This though was the tip of the iceberg as far as his involvement in sheepdog trialling was concerned, as he was a regular (and had been for some 40 years) on trials fields up and down the country in his wax jacket and deerstalker, smoking his old pipe. He cared greatly for the countryside and conservation but sheepdogs and sheepdog trials were his passion. He wrote seven books, including Sheepdogs, My Faithful Friends (1980) and Gael, Sheepdog of the Hills (1985), all of which brought out his love for sheepdogs and the countryside, and for the last 36 years he reported and commented on sheepdog trials' results for the agricultural world through the weekly broadsheet, the Farmers' Guardian. Halsall was also a strong and active member of the International Sheepdog Society and for a time was an officer of that organisation.
His countryside experience was gleaned during his career as a farms manager for the National Coal Board, and he continued in this work until 1982, by which time his television career was established. Before his introduction to television Halsall's voice was known to local radio listeners in his native Lancashire where he gave compelling talks on the local countryside and wildlife.
One day at the English National Sheepdog Championships, at Leek, he found himself talking to a young BBC producer, Philip Gilbert, explaining to him the details of the event. From that conversation the idea for the BBC television series One Man and His Dog was born.
In 1975 Halsall began his 14-year relationship with One Man and His Dog and that series, now in its 20th year, would not have been possible without the guidance, support and enthusiasm that he brought to the project.
Halsall did more than almost anyone to raise awareness of the sheepdog and its role not only amongst the general public but also within the farming community. He brought to One Man and His Dog a wealth of knowledge and a personal enthusiasm that was infectious, commentating on over one hundred programmes and providing insight and guidance both to the programme's presenter Phil Drabble and to the entire BBC production team.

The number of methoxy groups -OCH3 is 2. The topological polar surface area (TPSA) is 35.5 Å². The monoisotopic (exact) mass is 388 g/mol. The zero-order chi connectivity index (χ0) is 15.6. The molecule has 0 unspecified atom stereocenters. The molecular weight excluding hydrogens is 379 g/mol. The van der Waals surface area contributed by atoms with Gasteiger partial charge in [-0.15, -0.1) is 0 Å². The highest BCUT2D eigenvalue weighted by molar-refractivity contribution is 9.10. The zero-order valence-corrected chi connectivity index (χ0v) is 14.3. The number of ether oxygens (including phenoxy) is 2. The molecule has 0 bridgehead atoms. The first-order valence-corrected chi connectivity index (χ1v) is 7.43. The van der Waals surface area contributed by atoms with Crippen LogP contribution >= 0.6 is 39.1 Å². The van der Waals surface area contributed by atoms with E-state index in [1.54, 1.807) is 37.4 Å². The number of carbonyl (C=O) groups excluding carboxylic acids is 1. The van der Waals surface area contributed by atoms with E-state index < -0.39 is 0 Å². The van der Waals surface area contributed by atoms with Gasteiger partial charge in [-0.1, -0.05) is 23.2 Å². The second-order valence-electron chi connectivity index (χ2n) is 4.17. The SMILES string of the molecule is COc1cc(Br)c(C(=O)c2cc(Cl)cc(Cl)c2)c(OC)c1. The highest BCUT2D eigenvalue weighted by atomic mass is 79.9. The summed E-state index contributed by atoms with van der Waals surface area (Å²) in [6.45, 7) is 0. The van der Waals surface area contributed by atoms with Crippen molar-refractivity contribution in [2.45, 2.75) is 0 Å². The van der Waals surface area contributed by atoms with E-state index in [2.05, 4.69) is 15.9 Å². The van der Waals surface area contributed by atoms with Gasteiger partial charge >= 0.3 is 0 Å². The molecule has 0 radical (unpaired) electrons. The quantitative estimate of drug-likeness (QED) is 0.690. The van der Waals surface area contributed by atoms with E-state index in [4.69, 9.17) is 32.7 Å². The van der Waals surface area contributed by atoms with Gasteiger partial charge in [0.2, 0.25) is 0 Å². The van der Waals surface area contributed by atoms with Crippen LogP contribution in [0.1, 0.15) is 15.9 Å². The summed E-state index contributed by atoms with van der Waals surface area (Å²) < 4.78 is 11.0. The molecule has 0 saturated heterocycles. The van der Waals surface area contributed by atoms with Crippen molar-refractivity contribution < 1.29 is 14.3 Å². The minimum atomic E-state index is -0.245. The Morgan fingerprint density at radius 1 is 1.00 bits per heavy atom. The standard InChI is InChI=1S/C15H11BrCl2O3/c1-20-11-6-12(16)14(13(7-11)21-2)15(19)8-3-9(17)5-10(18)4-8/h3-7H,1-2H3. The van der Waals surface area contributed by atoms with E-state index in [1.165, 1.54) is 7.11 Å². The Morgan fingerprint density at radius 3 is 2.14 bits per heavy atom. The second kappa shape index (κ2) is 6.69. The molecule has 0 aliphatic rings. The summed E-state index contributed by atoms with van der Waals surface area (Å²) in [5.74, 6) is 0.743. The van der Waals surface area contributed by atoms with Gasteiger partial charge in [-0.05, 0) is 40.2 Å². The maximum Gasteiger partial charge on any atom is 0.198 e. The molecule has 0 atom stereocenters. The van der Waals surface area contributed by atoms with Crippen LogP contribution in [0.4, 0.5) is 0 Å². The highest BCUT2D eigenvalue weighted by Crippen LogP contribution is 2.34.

I met Eric Halsall when I directed my first series in 1989. He was always extremely kind to me and never minded my asking him questions or explaining the finer points of what seemed at that time an arcane sport. He was meticulous in his preparation for the series, from his beautifully executed maps of the course to the background information he had gleaned about the competitors for his commentary. I became aware that not only was he a fount of knowledge, with an immense commitment to sheepdogs and shepherding, but a delightful colleague with a genuine sense of fun.
In addition to his commentary duties, Eric Halsall was the course director for the series and was to be seen helping to lay out the trial field with a small group of local enthusiasts as the programme moved through England, Scotland and Wales over many years.
Eric was a warm and gentle man who through his personality and obvious pleasure from everything to do with sheep-dogs, won the affection and admiration not only of all the members of the BBC team with whom he worked but also of many sheepdog men and their families up and down the hills and valleys of the United Kingdom. His death will be a sad loss to the sheepdog trialling world.
Eric Halsall, television commentator and author: born Burnley, Lancashire 18 March 1920; married 1942 Rita Greenwood; died Burnley 21 October 1996.Reuse content